• Polysyllabic Synthesis/Sequencing (CVCVCV words), such as “banana”.

  • Length and Complexity: Maintaining clarity from monosyllabic to bisyllabic or polysyllabic words.

Part 4: Spontaneous length and complexity

In this subtest, the examiner makes a subjective rating of the child’s intelligibility and other speech production skills.

The KSPT is unique from some other methods of assessing childhood apraxia of speech in that it takes into account both motor and/or articulatory aspects, in addition to segmental aspects of speech (individual sounds).

Administration of the KSPT

The KSPT can be administered by an SLP in approximately 5 to 15 minutes. The examiner will only need the test booklet, as there are no manipulatives or picture stimuli provided.

The examiner moves through the test items and asks the client to imitate the oral motor movement or speech sound production. The SLP notes the total number of items incorrect on each subtest, which yields a raw score.

The raw score is then used with the examiner’s manual to calculate an age equivalency of the child’s performance. The SLP has the option to calculate normative data (standard scores and percentile ranking) for the “normal” speaking population of children and the “disordered” population.

While administering the KSPT, the SLP can identify the level of breakdown in a child’s ability to produce speech.

When retesting a child over time, the KSPT booklet can be reused by the clinician recording responses in a different color ink. These skills can then be compared to provide valuable insight about the effectiveness of treatment and to identify goals.

Population and applicability

The KSPT is designed for children between the ages of 2 and 5 years 11 months with suspected or diagnosed speech sound disorders, such as CAS, a motor planning disorder. It is a valuable tool for SLPs that can be administered in person or over teletherapy to aid in diagnosis and treatment planning.

Integration with speech therapy

The detailed results of the KSPT assessment allow the SLP to easily identify specific speech sound production goals. For example, if the SLP identifies the level of breakdown for speech production at the simple syllabic level, including difficulty producing reduplicated syllables such as “papa”, this can be targeted in therapy.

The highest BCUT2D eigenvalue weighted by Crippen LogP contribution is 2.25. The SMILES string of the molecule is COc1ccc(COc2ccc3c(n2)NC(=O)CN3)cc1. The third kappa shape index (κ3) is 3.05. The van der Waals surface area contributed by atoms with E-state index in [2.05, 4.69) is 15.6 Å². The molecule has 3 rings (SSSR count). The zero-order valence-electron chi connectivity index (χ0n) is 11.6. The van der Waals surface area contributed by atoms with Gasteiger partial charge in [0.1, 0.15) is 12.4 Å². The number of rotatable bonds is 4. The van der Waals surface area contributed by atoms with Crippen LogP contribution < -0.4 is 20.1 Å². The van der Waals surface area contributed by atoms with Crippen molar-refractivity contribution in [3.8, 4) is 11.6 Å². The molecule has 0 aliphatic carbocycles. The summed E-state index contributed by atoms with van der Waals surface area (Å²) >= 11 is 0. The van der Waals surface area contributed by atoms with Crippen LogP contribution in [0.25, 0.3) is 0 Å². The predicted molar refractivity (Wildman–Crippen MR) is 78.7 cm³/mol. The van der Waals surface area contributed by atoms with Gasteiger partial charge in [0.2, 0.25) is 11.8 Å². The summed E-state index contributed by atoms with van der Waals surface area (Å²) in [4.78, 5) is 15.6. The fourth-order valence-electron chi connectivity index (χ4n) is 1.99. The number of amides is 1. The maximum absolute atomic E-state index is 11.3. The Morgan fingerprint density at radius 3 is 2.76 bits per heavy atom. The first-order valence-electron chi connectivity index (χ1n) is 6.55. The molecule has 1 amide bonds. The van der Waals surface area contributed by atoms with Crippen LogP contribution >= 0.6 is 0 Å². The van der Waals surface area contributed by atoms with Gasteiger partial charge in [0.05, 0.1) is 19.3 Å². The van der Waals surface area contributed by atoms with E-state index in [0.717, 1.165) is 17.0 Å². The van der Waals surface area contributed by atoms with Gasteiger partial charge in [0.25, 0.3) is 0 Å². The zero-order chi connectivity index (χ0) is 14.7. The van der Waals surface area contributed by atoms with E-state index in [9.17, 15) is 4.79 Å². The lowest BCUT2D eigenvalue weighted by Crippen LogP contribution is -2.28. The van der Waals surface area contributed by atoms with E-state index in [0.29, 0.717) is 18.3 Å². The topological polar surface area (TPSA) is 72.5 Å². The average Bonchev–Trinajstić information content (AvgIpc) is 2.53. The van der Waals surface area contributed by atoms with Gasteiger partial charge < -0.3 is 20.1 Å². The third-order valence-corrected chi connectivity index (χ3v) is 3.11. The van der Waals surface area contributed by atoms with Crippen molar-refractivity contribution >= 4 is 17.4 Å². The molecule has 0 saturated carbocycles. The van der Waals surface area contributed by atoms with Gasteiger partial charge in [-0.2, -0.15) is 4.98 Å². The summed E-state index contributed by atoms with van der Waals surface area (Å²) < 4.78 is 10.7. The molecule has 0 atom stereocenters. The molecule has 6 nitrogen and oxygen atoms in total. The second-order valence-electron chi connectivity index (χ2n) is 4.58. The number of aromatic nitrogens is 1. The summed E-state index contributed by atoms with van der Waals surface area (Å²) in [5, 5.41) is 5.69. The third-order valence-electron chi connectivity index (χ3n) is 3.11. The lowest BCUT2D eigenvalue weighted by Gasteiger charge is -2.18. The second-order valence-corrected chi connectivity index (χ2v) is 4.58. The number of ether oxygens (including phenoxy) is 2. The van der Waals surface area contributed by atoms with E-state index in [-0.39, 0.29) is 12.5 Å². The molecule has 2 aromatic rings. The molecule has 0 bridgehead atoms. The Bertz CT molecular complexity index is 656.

Speech therapists can also use the results of the KSPT to tailor therapy strategies to address a child’s speech production deficits. This can include motor planning exercises, drill, and repetition of certain sounds or syllables.

Limitations and considerations

While the KSPT is a valuable tool, it comes with limitations as other assessments do.

For younger children, reduced cooperation and attention can be a challenge with administering the test. Because the KSPT does not incorporate any picture stimuli or manipulatives, and it can be difficult to engage some children to follow the demands of imitation throughout the administration.

Additionally, some children may have cognitive or developmental delays that can impact their ability to participate in the KSPT assessment. These limitations should be considered when determining whether the KSPT is an appropriate assessment tool for a specific client.

Training and certification

The KSPT should be administered by an ASHA certified speech-language pathologist who has engaged in training with administering this assessment. That includes observation of administration procedures and familiarization with the examiner’s manual and test booklet.

The SLP should also have knowledge and education about motor speech disorders, including how the assessment of childhood apraxia of speech (CAS) differs from assessment of speech sound disorders such as articulation or phonological disorders.

Kaufman offers courses, materials, and services for training that may be helpful for SLPs planning to administer the KSPT.

The Kaufman Speech Praxis Test (KSPT) is a valuable assessment tool that evaluates a child’s motor speech skills. It can be used to identify and diagnose childhood apraxia of speech (CAS), developing goals, and measuring progress.

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Oliveira, A. M. D., Nunes, I., Cruz, G. S. D., & Gurgel, L. G. (2021). Methods of assessing of childhood apraxia of speech: systematic review. Audiology-Communication Research, 26.